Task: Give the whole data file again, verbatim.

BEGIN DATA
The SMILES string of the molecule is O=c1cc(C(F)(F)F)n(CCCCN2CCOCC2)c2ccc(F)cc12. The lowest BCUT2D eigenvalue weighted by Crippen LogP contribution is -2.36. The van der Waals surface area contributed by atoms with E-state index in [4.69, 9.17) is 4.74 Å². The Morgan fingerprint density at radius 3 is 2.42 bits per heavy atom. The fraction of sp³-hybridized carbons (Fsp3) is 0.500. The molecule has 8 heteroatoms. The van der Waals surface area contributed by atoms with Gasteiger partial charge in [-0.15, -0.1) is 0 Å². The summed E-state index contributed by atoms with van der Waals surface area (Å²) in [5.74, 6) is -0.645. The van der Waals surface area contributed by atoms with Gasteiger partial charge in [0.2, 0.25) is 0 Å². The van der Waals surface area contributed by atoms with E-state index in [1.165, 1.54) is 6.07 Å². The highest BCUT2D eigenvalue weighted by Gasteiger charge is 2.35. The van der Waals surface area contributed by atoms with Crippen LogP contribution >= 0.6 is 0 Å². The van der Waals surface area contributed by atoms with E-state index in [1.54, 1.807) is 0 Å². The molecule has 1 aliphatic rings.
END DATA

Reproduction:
The SMILES string of the molecule is O=c1cc(C(F)(F)F)n(CCCCN2CCOCC2)c2ccc(F)cc12. The lowest BCUT2D eigenvalue weighted by Crippen LogP contribution is -2.36. The van der Waals surface area contributed by atoms with E-state index in [4.69, 9.17) is 4.74 Å². The Morgan fingerprint density at radius 3 is 2.42 bits per heavy atom. The fraction of sp³-hybridized carbons (Fsp3) is 0.500. The molecule has 8 heteroatoms. The van der Waals surface area contributed by atoms with Gasteiger partial charge in [-0.15, -0.1) is 0 Å². The summed E-state index contributed by atoms with van der Waals surface area (Å²) in [5.74, 6) is -0.645. The van der Waals surface area contributed by atoms with Gasteiger partial charge in [0.2, 0.25) is 0 Å². The van der Waals surface area contributed by atoms with E-state index in [1.165, 1.54) is 6.07 Å². The highest BCUT2D eigenvalue weighted by Gasteiger charge is 2.35. The van der Waals surface area contributed by atoms with Crippen LogP contribution >= 0.6 is 0 Å². The van der Waals surface area contributed by atoms with E-state index in [1.54, 1.807) is 0 Å². The molecule has 1 aliphatic rings.